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Channel 4 move makes Leeds the new media city

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Channel 4

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The former Majestic nightclub will be Channel 4’s northern base

Channel 4 has officially opened a new base in Leeds, which it says will make it better able to reflect life across Britain. What difference will it make, and why is West Yorkshire currently the hot place for the TV industry?

Channel 4 will have around 250 of its 850-strong workforce in Leeds by next year, based in the nightclub that inspired The Kaiser Chiefs song I Predict A Riot.

Fifteen years on, the banner hanging from the Majestic’s facade announcing Channel 4’s arrival predicts a media revolution (which doesn’t have the same ring to it, granted).

The broadcaster’s partial relocation will not only give the traditional home of Emmerdale, Countdown, Jimmy’s and Fat Friends more screen time, but has already sparked a flurry of activity in the city’s TV and film industry.

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Countdown, the first programme on Channel 4 in 1982, came from Leeds – although it moved to MediaCity in Salford in 2009

Channel 4 will broadcast a new live daily lunchtime show from Leeds, and C4 News will regularly be co-presented from the city. The channel’s heads of drama and sport, plus other commissioning editors, are based there, as is a new Digital Creative Unit.

Meanwhile, a number of independent production companies have sprung up in the city, and their trade association Pact has opened its only out-of-London office, saying Channel 4’s move made it the “logical” place to be.

There are also plans for a major new film and TV studio, and the National Film and Television School is opening a Leeds branch in January.

Channel 4 is currently in a temporary office until its new “national headquarters” in the Majestic is finished next summer. Smaller “creative hubs” in Bristol and Glasgow, with around 20 staff in each, will officially open in the next two weeks. The remaining 500-odd will stay in London.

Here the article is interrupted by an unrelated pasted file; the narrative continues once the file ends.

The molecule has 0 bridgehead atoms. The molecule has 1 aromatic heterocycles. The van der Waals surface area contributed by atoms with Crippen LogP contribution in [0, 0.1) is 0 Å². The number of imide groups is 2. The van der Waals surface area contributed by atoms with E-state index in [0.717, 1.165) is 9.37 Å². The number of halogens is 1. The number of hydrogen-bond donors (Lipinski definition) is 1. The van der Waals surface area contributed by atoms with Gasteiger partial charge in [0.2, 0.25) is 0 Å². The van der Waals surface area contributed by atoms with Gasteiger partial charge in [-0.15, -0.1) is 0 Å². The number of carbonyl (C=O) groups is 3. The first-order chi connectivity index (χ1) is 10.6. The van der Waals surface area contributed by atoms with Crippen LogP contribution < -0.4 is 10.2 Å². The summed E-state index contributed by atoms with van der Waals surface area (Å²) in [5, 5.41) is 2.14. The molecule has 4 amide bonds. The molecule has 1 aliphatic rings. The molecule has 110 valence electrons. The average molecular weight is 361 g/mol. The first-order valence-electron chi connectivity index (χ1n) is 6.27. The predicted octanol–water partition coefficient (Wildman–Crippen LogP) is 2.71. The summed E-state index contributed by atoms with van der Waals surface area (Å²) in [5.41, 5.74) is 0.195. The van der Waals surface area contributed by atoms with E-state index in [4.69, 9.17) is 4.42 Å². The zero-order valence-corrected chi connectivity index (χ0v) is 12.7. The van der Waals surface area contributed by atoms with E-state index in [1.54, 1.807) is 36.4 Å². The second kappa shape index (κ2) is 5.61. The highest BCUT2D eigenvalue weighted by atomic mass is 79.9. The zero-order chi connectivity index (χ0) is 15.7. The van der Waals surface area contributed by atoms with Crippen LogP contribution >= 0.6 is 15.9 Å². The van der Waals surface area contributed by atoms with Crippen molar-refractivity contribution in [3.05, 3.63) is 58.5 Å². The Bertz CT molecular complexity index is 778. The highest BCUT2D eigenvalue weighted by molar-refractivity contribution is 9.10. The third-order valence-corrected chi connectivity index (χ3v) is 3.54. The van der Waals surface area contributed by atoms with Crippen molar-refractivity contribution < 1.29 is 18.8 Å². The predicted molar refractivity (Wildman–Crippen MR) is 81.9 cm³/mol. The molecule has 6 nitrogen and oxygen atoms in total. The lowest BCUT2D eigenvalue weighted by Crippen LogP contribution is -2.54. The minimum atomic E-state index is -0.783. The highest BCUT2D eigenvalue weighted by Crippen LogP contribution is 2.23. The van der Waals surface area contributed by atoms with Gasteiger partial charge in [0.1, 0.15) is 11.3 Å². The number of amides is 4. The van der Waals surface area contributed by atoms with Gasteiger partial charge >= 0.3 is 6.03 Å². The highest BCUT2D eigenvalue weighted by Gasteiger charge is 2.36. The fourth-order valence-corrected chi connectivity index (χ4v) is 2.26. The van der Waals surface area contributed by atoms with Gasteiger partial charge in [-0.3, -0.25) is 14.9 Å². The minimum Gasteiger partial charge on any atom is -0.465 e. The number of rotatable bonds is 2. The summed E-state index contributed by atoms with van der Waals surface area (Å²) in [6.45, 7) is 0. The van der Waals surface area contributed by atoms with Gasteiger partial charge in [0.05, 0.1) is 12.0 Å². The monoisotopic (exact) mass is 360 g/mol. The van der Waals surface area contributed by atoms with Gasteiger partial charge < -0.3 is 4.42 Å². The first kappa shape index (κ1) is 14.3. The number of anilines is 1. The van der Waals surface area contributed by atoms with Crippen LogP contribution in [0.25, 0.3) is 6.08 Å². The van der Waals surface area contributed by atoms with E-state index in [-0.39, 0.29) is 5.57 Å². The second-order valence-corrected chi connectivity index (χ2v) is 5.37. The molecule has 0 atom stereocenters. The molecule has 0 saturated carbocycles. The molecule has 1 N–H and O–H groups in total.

‘A broader range of stories’

“Ultimately, we want this to have an impact on screen,” says Sinead Rocks, C4’s managing director of nations and regions. “We want to be as reflective of life in the UK in its entirety as possible.

“If we have commissioners based in different parts of the country, who are rooted in different communities with different life experience, that’s going to give us access to a broader range of stories and different perspectives.”

Channel 4 chose Leeds over Birmingham and Greater Manchester – despite the latter being home of MediaCityUK, to where the BBC moved a number of departments eight years ago.

“Leeds took the top spot because it had a very young population and a very diverse population – both things that we want to try to tap into,” Rocks says. “There’s a very healthy digital creativity sector here. There’s also a reasonably strong independent production community here, and one that we think could actually grow further.”

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Rollem/BBC

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Kay Mellor has set shows like The Syndicate in her home city

Writer Kay Mellor’s production company Rollem has been making shows like Fat Friends and The Syndicate in Leeds for almost two decades. When the company started, it was a “solitary” presence, apart from ITV’s old regional outpost Yorkshire Television, she says.